Tomorrow I have no rehearsal or concert. Nice. The last day I had no rehearsal or concert was November 7, so it’s not been that long, but for some reason it feels like eons. I suppose it was those five double service days in a row that made it feel that way. I still have student … but only three. Prior to teaching I get my hair cut. (Yay!) And after teaching I go work at Jameson’s school, setting up for the benefit dessert for Bye Bye Birdie.

So I’m still busy. Just different busy.

The opera is … well … it’s a very long sit, with far too little playing. I play the overture and number 1, sit out for number 2, play numbers 3 through 5, sit out 6 and 7, and play a portion of the first act finale, sitting out the end. For the second half I tacet numbers 9 through 11, play some of 12, although not through to the end, and tacet the remainng three numbers.

Like I said, it’s a lot of sitting.

Meanwhile the first flute, clarinets and bassoons play and play and play. (Second flute has less to play, although perhaps a bit more than I.) Of course nothing beats the second oboe; it’s included only in the overture! And the second oboist will leave after the overture; sitting for THAT long would truly be a killer.

The question is, do I leave when I’ve finished number 12? Some might suggest I should stay, but to be honest, sitting for that long with nothing to see is pretty darn difficult. I used to stay for this opera in the old theatre because I could watch the opera and I would have been seen making an exit and I don’t like to be a distraction. In this pit it’s doubtful that anyone would notice.

It’s not that I don’t like the music or my colleagues, and I certainly love opera—but sitting for so long and just staring into space? Not my cuppa. You know? And I suppose I could read, but after a while ….

Oh well, we’ll see what happens. If the Maestro says, “Stay,” I stay. If he says, “Whatever,” I’ll probably … whatever.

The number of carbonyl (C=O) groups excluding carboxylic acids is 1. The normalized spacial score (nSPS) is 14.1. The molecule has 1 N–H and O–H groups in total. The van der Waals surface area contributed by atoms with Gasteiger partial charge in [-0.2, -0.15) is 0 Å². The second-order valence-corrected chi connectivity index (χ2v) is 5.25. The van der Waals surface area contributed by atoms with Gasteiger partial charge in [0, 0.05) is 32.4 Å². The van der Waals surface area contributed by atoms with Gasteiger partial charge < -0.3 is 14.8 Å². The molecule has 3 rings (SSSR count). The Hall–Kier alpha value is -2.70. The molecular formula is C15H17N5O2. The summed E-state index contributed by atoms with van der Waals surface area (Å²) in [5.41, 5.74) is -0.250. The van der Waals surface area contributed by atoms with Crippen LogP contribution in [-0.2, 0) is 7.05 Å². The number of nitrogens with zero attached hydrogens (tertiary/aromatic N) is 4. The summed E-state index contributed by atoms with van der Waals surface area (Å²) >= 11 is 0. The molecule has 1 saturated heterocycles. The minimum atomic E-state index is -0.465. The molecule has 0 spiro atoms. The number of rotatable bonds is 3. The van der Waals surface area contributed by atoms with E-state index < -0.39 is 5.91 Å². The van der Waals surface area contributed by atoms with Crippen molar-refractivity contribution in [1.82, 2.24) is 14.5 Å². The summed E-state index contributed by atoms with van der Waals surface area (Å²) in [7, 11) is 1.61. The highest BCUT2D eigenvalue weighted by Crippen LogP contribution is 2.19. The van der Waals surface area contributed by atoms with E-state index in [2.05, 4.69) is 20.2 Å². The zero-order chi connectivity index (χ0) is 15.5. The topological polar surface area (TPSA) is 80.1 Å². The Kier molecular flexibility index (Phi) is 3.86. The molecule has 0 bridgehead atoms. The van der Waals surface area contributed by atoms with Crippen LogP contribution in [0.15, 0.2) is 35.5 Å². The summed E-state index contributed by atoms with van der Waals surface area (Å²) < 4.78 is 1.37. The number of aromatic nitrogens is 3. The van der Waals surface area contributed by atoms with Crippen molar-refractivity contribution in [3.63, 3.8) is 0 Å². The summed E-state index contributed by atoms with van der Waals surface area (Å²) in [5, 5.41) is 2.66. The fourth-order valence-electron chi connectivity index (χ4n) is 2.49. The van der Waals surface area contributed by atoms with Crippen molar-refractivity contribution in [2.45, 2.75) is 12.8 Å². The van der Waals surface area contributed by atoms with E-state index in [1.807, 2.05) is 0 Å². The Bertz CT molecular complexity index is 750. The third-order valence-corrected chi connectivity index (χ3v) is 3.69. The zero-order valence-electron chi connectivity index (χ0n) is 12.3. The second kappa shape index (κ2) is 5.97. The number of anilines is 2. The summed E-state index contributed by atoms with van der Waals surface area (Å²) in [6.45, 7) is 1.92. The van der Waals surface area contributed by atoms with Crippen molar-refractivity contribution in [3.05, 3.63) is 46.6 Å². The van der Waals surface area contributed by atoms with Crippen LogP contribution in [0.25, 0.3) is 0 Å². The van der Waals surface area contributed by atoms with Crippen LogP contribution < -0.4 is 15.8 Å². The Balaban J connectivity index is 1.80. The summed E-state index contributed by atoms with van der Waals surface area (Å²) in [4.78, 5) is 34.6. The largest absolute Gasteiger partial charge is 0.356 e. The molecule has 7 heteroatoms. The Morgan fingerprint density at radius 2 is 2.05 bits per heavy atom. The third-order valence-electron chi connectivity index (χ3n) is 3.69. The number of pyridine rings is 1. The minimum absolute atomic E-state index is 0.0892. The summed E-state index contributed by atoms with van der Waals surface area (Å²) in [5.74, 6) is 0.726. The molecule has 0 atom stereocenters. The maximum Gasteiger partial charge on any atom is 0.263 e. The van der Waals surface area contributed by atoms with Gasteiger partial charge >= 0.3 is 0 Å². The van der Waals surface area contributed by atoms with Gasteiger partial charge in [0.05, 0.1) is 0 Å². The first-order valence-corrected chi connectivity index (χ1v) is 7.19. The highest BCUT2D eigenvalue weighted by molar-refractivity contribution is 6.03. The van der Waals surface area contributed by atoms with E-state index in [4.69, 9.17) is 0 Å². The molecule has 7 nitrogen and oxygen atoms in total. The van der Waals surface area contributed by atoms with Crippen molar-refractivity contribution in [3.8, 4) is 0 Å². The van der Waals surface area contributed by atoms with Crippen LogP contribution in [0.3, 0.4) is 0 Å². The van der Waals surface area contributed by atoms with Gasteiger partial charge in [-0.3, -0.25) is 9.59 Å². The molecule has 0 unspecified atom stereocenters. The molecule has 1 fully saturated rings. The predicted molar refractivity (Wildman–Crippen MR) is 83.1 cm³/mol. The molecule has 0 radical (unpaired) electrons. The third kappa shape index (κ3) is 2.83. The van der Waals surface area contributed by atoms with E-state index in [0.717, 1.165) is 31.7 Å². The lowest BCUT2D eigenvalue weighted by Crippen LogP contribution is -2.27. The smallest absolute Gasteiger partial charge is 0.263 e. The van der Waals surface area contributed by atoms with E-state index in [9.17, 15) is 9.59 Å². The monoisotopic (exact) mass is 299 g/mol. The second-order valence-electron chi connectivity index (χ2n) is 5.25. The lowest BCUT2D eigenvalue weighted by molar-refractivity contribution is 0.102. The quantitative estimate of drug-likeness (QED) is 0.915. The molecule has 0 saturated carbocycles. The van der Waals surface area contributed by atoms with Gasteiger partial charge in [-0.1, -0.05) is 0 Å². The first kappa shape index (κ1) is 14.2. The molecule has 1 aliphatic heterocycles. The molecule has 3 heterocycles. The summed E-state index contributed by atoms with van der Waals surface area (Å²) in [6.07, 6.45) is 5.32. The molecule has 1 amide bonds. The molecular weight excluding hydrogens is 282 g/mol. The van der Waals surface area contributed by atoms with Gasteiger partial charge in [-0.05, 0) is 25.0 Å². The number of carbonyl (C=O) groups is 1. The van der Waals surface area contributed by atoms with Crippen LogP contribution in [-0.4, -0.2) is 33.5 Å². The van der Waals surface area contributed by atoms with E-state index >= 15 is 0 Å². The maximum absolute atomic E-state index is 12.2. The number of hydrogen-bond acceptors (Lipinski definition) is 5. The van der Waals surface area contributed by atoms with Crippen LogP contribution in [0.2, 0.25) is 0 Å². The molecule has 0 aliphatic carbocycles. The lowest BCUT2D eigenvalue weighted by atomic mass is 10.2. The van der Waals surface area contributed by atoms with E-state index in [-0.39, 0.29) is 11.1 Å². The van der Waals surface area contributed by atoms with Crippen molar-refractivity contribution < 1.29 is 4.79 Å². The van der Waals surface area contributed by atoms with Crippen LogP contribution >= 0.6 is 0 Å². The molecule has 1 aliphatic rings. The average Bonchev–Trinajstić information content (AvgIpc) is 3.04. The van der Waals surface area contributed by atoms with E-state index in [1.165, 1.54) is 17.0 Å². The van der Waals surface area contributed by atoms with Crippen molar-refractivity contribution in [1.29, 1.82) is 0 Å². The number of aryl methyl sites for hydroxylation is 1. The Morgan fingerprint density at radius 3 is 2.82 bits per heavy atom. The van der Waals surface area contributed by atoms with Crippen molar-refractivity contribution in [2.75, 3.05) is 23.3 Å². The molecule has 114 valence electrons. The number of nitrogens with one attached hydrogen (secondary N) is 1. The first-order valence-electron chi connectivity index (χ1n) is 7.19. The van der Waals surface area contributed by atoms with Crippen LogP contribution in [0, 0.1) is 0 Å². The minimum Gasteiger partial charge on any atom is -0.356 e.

I’m not staying now, though. I’m off to bed. This body is weary.

2 Comments

  1. You know, I never really think of the orchestra members sitting out that much (I guess whenever I look into the pit, the people I can see are playing!).  I can imagine how boring that would be.  The chorus has very little to do in this opera and there’s a lot of sitting around.  But at least we can go backstage and play games, or chat, or even nap (although that last one can be a little probematic, I’ve seen people do it).

  2. Patricia Mitchell

    Yeah, it can be very odd to just sit there. Especially now that I can’t see a thing. (I can barely hear sometimes as well.) But this happens in Mozart, Rossini … other operas as well. NOT in Puccini or Verdi though; they keep us working. Honestly? I’d rather be playing. Sitting makes things go very slowly!

    I’ve been told by the personnel manager that I can leave, so I might see what that’s like by sneaking out on Wednesday’s dress. If it’s not too disruptive I’ll probably give it a go.

    It’s nothing to do with the opera or wanting to escape. I just don’t want to be yawning … or, worse yet … fall asleep in the pit! :-)

    I saw the tables some chorus folk had set up, and I do see the games. Looks like a good way to fill in the time … AND it looks like fun, too!